To a lot of people's anger, Portugal's president has said that he won't allow this deal. However, it looks like the main conservative party may not be able to govern. This could result in fresh elections, which could possibly bring a new government to power.
Finally, Italy and Brussels are arguing about Rome's plan to ease up on debt reduction. While Italy still plans to run a surplus, the latest plans include smaller spending cuts and reductions in some taxes.
It is also planning to increase the maximum cash purchase to €3,000. Cash payments of more than €1,000 were banned in 2011, in an effort to crack down on tax evasion.
Uneven growth, risk of deflation
However, while growth is clearly positive in most countries, it is still very weak. Looking at the latest survey data, Capital Economics thinks that the eurozone grew by around 1.6% in the third quarter. This is not enough to reduce unemployment, which remains high at 11%.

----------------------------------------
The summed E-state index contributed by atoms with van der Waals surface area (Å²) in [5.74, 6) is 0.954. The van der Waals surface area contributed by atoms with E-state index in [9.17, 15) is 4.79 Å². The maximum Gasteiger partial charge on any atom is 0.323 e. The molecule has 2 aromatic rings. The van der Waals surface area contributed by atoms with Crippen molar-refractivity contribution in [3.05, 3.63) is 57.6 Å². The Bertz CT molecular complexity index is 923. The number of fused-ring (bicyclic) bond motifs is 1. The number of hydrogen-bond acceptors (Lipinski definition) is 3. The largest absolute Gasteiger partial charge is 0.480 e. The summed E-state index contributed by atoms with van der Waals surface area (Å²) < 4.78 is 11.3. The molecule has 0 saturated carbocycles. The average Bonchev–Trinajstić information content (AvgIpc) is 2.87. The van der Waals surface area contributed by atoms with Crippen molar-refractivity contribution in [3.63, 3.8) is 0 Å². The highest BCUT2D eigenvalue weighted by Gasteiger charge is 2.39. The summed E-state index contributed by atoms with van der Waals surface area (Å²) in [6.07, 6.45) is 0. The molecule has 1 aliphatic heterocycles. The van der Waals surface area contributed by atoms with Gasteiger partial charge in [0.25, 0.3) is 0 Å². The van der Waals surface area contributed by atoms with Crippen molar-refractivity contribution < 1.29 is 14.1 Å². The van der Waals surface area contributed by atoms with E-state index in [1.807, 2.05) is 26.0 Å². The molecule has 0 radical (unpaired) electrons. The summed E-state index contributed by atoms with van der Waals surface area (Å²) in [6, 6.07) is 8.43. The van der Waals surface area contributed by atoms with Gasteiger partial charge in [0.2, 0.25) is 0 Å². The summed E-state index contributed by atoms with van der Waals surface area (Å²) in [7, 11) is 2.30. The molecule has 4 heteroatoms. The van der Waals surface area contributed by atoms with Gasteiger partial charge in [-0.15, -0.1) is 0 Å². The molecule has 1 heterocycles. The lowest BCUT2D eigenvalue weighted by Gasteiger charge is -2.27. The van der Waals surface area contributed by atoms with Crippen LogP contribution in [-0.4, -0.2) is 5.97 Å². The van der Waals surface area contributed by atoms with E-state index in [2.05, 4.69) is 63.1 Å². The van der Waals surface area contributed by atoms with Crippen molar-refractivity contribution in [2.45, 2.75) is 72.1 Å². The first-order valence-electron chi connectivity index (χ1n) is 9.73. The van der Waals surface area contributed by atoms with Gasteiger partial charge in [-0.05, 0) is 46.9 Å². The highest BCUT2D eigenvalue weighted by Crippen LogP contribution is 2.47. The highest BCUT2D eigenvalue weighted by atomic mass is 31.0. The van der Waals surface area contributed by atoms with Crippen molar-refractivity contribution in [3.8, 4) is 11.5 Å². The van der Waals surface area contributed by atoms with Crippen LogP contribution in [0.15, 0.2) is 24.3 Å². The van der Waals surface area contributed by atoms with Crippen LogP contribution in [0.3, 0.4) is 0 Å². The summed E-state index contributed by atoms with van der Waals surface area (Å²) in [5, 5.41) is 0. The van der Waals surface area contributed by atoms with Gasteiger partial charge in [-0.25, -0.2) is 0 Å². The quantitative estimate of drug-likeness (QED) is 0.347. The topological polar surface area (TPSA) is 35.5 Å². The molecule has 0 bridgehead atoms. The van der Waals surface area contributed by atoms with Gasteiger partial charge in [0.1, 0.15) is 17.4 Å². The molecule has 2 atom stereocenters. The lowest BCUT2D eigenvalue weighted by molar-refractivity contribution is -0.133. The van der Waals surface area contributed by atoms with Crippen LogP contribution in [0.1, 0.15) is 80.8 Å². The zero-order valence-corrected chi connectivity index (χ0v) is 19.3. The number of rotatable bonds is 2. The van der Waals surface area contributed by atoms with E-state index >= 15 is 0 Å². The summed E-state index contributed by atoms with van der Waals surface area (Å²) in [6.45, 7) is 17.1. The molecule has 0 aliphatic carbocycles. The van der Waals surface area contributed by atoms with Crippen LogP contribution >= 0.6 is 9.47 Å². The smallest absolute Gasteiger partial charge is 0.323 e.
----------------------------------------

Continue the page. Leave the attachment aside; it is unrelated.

What's more, the average hides the fact that many countries are being left behind. While Spain continues to do well, Greece is expected to see its GDP fall by at least 4% due to the fallout from the summer's crisis. Even France and Italy have seen industrial production go down during the summer.
There is also the nagging question of deflation, with prices declining in September compared with the same time last year.
Of course, a large part of this is due to the dramatic falls in energy prices, which should help reduce pressure on firms and leave consumers with more money in their pockets. However, core (non-energy) inflation is still relatively low at 0.9%. This suggests that it is partly down to a lack of demand (bad deflation).
What Draghi will do
In his monthly press conference, Draghi said that the "strength and persistence" of the "factors that are currently slowing the return of inflation to levels below, but close to, 2% in the medium term require thorough analysis". He also pledged to re-examine "the degree of monetary policy accommodation" in December.